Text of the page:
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Television Licence Fee

Volume 480: debated on Monday 6 October 2008

None. The licence fee settlement announced in January 2007 by the then Secretary of State, my right hon. Friend the Member for Dulwich and West Norwood (Tessa Jowell), covers the period from 1 April 2007 to 31 March 2013.

By 2013, we may find that the licence fee itself is somewhat out of date. Mr. Speaker, when you and I were boys—not so long ago—the BBC was regarded across the world as the gold standard of broadcasting, but many people now question the regressive nature of taxation through the licence fee. They question whether it gives the BBC an unfair advantage over commercial competitors, not just in the broadcast media but among local newspapers. Notwithstanding the work of the BBC Trust, people question the accountability of the BBC. Does the Secretary of State believe that the BBC gives the licence fee payer value for money, and will he address the concerns that people have raised?

The hon. Gentleman sounds dangerously off message; it sounds as though he has not done his homework. I am led to believe that one Polly Toynbee is the columnist of choice for those on the Conservative Benches these days, and I am sure that her column is the first thing that he looks for when the papers drop through his letterbox. In The Guardian today, she says that:

“at less than the price of a daily newspaper, the BBC remains astounding value.”

I happen to agree with that—[Interruption]—but from the noises on the Opposition Benches, I am beginning to pick up on the fact that the Opposition do not. If they do not, they should make that absolutely plain.

Obviously I agree with the Secretary of State’s estimation of the BBC, but he should accept that this reactionary and regressive tax, which means that the poorest in the land pay the same as the richest, may no longer be sustainable. I ask him to talk with the BBC, just as we are talking with energy companies and others. If very poor people in my constituency who do not watch the BBC continue to have to fork out for this ever-increasing tax, there will be serious social problems.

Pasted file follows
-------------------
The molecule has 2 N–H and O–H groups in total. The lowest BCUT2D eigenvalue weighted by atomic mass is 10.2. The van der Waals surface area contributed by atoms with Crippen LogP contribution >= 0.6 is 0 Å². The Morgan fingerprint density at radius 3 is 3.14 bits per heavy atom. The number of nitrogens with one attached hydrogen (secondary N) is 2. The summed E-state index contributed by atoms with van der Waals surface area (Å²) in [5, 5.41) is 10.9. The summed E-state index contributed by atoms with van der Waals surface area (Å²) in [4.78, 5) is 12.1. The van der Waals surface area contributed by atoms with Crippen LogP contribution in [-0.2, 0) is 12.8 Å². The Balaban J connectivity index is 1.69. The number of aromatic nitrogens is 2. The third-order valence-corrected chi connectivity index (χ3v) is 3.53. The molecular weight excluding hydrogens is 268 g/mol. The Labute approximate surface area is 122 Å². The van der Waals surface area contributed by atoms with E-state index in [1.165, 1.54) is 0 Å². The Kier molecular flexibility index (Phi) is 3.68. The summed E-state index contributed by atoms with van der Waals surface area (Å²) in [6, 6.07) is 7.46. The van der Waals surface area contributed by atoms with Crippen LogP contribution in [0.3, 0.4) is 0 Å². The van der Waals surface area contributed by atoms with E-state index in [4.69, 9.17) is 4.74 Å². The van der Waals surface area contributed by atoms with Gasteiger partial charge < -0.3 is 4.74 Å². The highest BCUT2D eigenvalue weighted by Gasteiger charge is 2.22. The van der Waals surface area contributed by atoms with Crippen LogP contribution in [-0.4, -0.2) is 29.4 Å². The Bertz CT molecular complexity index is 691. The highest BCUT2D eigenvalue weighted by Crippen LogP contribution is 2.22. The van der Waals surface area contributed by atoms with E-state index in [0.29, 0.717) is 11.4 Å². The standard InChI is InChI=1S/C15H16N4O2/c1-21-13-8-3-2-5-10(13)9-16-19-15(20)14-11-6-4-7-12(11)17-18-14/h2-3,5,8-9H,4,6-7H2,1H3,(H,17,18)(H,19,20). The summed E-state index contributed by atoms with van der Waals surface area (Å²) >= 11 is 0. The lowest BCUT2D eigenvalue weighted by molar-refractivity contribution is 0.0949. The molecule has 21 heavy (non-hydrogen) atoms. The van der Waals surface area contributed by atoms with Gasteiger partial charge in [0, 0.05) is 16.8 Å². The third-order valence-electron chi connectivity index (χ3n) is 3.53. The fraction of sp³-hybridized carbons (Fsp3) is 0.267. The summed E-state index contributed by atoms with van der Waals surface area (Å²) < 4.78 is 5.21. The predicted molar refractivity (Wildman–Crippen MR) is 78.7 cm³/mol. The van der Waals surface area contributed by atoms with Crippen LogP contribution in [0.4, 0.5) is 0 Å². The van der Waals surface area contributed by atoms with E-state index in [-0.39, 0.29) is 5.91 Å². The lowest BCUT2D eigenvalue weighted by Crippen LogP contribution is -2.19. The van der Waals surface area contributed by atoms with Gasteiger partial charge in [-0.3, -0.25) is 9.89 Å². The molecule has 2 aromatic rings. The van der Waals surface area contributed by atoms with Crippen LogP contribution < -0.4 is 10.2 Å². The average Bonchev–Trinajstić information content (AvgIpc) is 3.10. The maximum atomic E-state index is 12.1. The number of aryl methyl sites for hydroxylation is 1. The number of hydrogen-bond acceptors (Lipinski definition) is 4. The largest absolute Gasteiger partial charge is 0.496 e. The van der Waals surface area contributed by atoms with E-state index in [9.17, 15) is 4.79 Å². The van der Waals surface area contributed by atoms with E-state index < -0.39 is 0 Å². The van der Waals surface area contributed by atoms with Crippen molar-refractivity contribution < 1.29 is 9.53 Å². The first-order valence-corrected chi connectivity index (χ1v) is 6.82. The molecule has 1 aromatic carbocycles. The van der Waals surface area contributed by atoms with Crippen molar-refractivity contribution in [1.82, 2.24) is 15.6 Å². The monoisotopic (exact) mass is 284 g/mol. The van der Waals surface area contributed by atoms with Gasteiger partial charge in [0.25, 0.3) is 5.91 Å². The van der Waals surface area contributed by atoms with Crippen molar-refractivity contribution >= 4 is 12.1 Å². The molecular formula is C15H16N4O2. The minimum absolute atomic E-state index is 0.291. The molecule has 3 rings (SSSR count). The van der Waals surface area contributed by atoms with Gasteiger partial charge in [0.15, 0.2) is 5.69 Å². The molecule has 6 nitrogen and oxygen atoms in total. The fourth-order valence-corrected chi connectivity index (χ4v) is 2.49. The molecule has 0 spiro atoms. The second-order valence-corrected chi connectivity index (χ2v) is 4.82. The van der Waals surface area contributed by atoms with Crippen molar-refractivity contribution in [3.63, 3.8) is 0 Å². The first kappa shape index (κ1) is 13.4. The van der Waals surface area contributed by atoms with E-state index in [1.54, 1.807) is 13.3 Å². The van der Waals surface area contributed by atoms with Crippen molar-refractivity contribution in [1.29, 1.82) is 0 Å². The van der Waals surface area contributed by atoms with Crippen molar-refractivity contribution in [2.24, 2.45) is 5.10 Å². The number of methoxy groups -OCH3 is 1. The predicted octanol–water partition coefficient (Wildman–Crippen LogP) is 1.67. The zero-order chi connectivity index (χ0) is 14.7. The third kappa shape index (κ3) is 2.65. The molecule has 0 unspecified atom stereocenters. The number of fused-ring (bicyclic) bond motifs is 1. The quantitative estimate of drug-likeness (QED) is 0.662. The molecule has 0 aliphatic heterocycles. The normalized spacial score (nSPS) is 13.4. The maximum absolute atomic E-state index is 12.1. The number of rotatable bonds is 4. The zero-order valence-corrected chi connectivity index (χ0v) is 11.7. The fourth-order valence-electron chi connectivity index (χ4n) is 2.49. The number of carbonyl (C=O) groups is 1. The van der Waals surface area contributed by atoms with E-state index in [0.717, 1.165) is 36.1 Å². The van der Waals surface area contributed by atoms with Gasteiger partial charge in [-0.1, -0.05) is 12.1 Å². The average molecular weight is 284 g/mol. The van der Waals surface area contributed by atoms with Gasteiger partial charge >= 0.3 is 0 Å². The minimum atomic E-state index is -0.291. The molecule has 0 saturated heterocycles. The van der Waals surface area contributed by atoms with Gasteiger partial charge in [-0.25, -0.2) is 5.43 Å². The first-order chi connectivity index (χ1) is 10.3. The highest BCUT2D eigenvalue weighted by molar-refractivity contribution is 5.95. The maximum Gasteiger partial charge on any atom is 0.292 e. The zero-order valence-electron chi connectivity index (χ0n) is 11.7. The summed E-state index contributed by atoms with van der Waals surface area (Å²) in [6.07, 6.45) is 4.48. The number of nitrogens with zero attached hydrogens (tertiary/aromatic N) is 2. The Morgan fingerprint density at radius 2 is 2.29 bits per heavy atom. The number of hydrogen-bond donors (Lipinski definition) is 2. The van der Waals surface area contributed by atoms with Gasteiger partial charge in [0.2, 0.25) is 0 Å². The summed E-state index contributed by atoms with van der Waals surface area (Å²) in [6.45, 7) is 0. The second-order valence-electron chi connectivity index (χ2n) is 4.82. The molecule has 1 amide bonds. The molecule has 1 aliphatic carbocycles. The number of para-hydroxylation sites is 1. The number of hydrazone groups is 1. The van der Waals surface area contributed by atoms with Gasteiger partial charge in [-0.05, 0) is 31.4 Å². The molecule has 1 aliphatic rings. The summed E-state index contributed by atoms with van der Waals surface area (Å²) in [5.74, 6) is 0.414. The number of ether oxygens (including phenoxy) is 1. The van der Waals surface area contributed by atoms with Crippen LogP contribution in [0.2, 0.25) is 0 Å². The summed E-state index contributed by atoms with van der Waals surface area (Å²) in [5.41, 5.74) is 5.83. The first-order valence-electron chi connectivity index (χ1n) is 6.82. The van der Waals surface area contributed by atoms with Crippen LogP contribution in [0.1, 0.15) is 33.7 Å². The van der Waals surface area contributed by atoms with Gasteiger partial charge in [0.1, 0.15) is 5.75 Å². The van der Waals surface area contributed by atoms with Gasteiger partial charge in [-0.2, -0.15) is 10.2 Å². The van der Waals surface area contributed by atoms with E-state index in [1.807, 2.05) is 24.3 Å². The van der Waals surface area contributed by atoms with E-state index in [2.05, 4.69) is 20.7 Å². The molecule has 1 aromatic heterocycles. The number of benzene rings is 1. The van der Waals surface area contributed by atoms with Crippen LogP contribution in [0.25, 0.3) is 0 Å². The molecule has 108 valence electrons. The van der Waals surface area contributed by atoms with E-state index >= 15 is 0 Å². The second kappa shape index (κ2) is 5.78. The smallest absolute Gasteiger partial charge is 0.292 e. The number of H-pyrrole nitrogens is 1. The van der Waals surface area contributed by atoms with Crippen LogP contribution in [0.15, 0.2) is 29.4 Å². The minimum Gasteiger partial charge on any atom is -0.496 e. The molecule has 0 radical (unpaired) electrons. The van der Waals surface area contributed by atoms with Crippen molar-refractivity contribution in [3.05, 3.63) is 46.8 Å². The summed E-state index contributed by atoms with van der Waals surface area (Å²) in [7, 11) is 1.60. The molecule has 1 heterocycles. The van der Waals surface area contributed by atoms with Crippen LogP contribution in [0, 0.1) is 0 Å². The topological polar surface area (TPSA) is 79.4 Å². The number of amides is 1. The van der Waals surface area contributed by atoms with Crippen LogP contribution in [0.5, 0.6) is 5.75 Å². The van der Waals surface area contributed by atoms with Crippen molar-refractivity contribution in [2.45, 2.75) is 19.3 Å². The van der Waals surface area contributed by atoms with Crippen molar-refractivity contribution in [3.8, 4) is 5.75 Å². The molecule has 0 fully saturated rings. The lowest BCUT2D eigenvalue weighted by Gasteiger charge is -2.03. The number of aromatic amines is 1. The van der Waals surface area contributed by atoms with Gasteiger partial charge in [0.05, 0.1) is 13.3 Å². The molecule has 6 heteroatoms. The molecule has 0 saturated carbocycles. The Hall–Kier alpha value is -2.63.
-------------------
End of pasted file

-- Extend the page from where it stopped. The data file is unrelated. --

My right hon. Friend will remember that there was a very thorough debate on the issues when my right hon. Friend the Member for Dulwich and West Norwood set the new licence fee only a few months ago. All those issues were taken into account. The charter review concluded that, compared with the alternatives, the licence fee continues to be the best funding mechanism for the foreseeable future. Now that there is pressure on commercial public service broadcasting, it is crucial that we maintain a strong BBC as the backbone of our public service broadcasting system. The BBC is an international beacon, and I think that the licence fee is the fairest way to fund a universal service that is widely loved and respected by many.

BBC Alba, an excellent new Gaelic channel, has met with popular acclaim, particularly in my constituency, since it began broadcasting about two weeks ago, on channel 168 on Sky. Will the Minister use his influence with the BBC and the BBC Trust to make sure that the licence fee is used to ensure that the channel is accessible on Freeview as soon as possible?

I give the hon. Gentleman a commitment that I will look into that proposal. My Department has been very supportive of the service that he mentioned, and we will continue to support it in whatever way we can. I cannot stand here today and give him a precise answer to his question, but I will look into it.